RSS Feed (xml)

Powered By

Skin Design:
Free Blogger Skins

Powered by Blogger

Sunday, January 22, 2012

The Two Conversions of Kunle Awosiyan

By Dennis D. Muhumuza

The story of Kunle Awosiyan is close to the fairly tale of the "ugly duckling" except that he found his true identity in journalism whereas the former found it by looking at his reflection in the water.

Armed with a Higher National Diploma in Applied Chemistry, Kunle, who is Nigerian, left the Polytechnic Ibadan in 1994 with the ambition of becoming Africa's best laboratory technologist and piling his house with gold—for that is what it would take to add practical value to his first name, which means, "a house of wealth."

The then 24-year-old landed his dream job immediately, but in two years, discovered he had made the wrong decision. The sociable Kunle found lab life difficult.

"I wanted to blame my autocratic boss who always stood on our necks but I decided I was in a wrong career altogether," he says in a heavy West African accent. "I wanted a job that would give me joy and freedom as a human being."

God knows exactly what we need before we even ask Him (Matthew 6:8). Kunle, who in 1989 had abandoned his Muslim faith to follow Jesus Christ, knows this well. For when he was on the verge of resigning from his laboratory job, Punch, Nigeria's most widely read newspaper, with a daily circulation of over 500,000 copies, advertised for a science writer.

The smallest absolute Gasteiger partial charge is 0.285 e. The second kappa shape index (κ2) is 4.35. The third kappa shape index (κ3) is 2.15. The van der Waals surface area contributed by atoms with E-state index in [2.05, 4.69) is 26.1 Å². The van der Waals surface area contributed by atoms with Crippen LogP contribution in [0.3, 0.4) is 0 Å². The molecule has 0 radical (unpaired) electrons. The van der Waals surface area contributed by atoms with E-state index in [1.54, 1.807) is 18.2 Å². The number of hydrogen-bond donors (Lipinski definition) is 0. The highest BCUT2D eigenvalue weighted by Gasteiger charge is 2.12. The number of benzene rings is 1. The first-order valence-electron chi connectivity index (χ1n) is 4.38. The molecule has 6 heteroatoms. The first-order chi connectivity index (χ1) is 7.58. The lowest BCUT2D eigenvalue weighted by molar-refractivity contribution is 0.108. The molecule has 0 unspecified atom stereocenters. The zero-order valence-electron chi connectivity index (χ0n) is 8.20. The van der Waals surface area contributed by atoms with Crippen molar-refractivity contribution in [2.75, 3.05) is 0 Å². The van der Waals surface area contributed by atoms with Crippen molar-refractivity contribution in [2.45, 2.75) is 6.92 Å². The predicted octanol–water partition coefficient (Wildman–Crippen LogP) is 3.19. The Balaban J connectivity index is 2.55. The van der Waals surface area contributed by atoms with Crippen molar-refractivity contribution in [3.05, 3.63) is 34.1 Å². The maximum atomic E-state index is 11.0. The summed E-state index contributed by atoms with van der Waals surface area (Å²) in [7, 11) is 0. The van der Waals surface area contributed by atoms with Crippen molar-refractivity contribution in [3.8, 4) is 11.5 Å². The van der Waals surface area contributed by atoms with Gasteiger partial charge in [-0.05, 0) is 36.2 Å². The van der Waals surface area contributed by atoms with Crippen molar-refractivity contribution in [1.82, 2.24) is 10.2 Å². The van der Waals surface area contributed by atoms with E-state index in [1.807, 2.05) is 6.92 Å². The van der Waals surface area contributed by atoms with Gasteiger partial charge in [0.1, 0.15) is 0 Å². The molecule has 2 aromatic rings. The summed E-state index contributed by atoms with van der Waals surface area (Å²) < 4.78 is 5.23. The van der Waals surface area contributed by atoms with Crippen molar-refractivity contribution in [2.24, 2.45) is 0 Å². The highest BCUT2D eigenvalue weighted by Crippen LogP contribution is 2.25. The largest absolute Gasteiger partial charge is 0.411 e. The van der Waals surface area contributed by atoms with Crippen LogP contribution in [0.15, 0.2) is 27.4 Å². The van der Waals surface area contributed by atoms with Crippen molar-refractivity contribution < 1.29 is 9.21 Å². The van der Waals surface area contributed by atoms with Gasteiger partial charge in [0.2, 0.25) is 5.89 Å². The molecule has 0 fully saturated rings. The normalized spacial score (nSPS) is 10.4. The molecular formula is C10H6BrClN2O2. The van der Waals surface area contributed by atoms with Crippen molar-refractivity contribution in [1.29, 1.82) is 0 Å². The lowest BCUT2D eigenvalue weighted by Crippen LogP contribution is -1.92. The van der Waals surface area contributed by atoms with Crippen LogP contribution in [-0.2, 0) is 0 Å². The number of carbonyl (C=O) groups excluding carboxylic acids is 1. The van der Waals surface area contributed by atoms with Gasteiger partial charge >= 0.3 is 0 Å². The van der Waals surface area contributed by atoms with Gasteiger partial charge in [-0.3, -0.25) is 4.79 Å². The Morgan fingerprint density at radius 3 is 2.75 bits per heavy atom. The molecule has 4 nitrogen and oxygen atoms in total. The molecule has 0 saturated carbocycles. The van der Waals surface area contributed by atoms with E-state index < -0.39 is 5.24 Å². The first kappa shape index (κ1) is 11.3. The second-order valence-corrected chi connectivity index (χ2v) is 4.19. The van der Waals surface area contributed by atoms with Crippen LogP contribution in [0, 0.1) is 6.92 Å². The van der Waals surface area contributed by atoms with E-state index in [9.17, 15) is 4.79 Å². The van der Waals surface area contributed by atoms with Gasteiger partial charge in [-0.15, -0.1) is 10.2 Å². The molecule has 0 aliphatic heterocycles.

Kunle got the job, and so began his metamorphosis from chemist to journalist. Without rudimentary training in media, he burned the midnight oil, studying award-winning articles. Soon, he was rolling with the punches so much that the colleagues that had dismissed him for his lack of formal training in journalism swallowed their skepticism and gave him respect as a Punch swan. For Kunle, "journalism is freedom."

Six years later he crossed over to the Nigerian Tribune, the oldest surviving private publication that touts itself as "Nigeria's most informative newspaper."

"I joined it because it was established by a respected political sage, Chief Obefemi Awolowo, who is seen as the saviour of the south western people," Kunle says.

At the Tribune Kunle won the prestigious Bourvita Education Reporter of the Year award. Kunle's winning entry was about homeless boys trying to earn some money from handcrafts so they can return to school.

"Winning an award I never planned to win remains the highest moment of my journalism career this far," he says brightly. "That's the greatest happiness I've ever had!"

Published by on Thursday, January 19, 2012 

Dennis D. Muhumuza is a writer for the Daily Monitor in Kampala, Uganda, and a 2012 WJI African Workshop participant.